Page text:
Most people who suffer from chest pains automatically think they may have a problem with the heart. However, not only are chest pains an indication of heart disease (although a prime factor), but also the possibility that lung cancer may be developing (25% of lung cancer patients experience chest pains [smoking is the most common cause of chest pain occurrence, with lung cancer the second – other causes may include: second-hand smoke and asbestos dust]).
Chest Pains – associated with lung cancer are usually caused by the development of small cell lung cancer – SCLC (the less common, more aggressive lung cancer that makes-up for between 10% – 15% of all diagnosed lung cancer cases). SCLC, is a fast growing (quick metastasis [spread throughout the body]) form of lung cancer that is usually diagnosed while at a late stage (60% – 70% of patients diagnosed with SCLC are at stage III – IV of the disease making it not just difficult to treat, but also offering a poor patient prognosis [average 5-year life-expectancy]).
*Other symptoms associated with SCLC may include: coughing/wheezing, dysphonia (unnatural deep/rough quality of voice), pains in the abdomen, and shortness of breath.
Pains are commonly experienced due to SCLC starting at the center of the chest. Inflammation (due to infections in/surrounding the lungs), irritation of the lung lining, chest pressure (due to nerve inflammation/tumor), and strained muscles (due to persistent coughing), may all have a bearing on why chest pains are prevalent. However, SCLC can quickly metastasize to other regions of the body too. For example: the lymph-nodes, the bones, the liver, and the brain can all quickly become affected by the disease.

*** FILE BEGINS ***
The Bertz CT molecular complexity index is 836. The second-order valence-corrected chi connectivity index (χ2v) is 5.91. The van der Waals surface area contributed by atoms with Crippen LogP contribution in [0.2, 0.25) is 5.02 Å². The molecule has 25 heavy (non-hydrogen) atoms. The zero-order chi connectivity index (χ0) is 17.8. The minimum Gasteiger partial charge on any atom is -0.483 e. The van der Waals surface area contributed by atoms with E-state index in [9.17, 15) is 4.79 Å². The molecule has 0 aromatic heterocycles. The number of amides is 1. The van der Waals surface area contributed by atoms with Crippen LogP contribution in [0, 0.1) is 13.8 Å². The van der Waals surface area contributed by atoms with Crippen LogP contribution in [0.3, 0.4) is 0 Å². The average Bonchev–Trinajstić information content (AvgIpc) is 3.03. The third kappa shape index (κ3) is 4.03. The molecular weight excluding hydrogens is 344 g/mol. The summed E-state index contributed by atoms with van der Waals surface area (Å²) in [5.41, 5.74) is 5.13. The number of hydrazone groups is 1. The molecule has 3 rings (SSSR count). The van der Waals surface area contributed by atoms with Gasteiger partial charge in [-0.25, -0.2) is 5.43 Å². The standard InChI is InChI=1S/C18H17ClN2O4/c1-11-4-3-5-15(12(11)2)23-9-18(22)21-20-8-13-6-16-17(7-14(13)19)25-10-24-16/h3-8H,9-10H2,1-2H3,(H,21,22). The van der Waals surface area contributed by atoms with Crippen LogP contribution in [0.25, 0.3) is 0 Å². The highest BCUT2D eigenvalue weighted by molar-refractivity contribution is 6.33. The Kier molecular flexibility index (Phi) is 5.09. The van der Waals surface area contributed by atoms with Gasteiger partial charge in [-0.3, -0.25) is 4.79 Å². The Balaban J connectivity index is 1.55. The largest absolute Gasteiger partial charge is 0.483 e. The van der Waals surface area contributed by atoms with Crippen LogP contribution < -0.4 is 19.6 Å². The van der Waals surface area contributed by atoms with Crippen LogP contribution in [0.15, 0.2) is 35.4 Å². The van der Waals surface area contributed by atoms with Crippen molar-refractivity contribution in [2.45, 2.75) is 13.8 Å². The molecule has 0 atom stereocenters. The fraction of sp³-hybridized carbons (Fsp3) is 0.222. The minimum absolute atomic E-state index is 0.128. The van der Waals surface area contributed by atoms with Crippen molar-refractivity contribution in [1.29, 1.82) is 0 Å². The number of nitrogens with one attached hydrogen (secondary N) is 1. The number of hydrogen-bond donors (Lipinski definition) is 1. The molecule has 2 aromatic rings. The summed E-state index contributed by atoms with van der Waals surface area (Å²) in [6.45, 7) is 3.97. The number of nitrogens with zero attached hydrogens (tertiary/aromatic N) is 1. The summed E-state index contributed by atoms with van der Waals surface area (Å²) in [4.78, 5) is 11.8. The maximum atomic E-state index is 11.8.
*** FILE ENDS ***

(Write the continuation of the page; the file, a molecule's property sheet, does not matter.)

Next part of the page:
Diagnosis – will usually be in the form of a physical exam, followed by a chest X-ray, a bronchoscopy (a trachea inspection), a CAT scan of the abdomen, brain, and chest, a PET scan (a chest cancer inspection), a sputum cytology (microscopic detection for lung cancer through mucous samples, and a thoracoscopy (incisions are made through the ribs to inspect the lungs).
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Treatment – will not usually include surgery as a first option, rather: chemotherapy, radiation therapy, and clinical trial treatments (new medicines, combinations, and therapies). Early stage diagnosis will give a patient a better prognosis; however, because this is usually (late stage diagnosis of SCLC is more common), the prognosis of a patient can only be assumed to be poor (individual specifics will have a bearing on any eventual patient out-come).
Note: The order which both diagnosis and treatment plans may be carried-out will depend on the specifics to the case (staging, etc.), and the doctors own recommendations (not necessarily in the orders given, and not all will be used).
Philip is a Freelance Writer, Author, and Owner of Cancer Cry. He was born in Oxfordshire, England; however, today he lives in Mexico where he has been based for many years writing about cancer and other health related issues. If you would like to read more of his articles, check out his blogsite – [http://www.cancercry.com] Thank you for reading Philip’s articles!
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